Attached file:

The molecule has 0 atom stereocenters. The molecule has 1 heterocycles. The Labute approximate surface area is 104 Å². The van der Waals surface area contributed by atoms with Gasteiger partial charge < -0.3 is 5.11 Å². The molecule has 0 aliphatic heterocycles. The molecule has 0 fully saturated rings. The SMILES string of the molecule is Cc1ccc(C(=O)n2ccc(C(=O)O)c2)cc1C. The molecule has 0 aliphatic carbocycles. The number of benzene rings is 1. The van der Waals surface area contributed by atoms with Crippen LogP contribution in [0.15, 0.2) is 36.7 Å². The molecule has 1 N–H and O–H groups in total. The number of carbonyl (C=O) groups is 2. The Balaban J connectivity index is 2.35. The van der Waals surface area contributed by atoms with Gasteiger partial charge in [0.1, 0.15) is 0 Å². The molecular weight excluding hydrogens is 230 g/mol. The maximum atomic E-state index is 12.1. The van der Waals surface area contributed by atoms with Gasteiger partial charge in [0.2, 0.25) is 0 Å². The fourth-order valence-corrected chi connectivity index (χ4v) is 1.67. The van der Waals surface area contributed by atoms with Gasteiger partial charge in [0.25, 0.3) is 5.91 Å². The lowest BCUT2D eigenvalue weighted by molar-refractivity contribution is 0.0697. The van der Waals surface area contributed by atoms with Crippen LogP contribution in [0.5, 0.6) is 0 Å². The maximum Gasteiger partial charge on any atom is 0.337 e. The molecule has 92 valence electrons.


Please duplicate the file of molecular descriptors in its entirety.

The molecule has 0 atom stereocenters. The molecule has 1 heterocycles. The Labute approximate surface area is 104 Å². The van der Waals surface area contributed by atoms with Gasteiger partial charge < -0.3 is 5.11 Å². The molecule has 0 aliphatic heterocycles. The molecule has 0 fully saturated rings. The SMILES string of the molecule is Cc1ccc(C(=O)n2ccc(C(=O)O)c2)cc1C. The molecule has 0 aliphatic carbocycles. The number of benzene rings is 1. The van der Waals surface area contributed by atoms with Crippen LogP contribution in [0.15, 0.2) is 36.7 Å². The molecule has 1 N–H and O–H groups in total. The number of carbonyl (C=O) groups is 2. The Balaban J connectivity index is 2.35. The van der Waals surface area contributed by atoms with Gasteiger partial charge in [0.1, 0.15) is 0 Å². The molecular weight excluding hydrogens is 230 g/mol. The maximum atomic E-state index is 12.1. The van der Waals surface area contributed by atoms with Gasteiger partial charge in [0.2, 0.25) is 0 Å². The fourth-order valence-corrected chi connectivity index (χ4v) is 1.67. The van der Waals surface area contributed by atoms with Gasteiger partial charge in [0.25, 0.3) is 5.91 Å². The lowest BCUT2D eigenvalue weighted by molar-refractivity contribution is 0.0697. The van der Waals surface area contributed by atoms with Crippen LogP contribution in [0.5, 0.6) is 0 Å². The maximum Gasteiger partial charge on any atom is 0.337 e. The molecule has 92 valence electrons.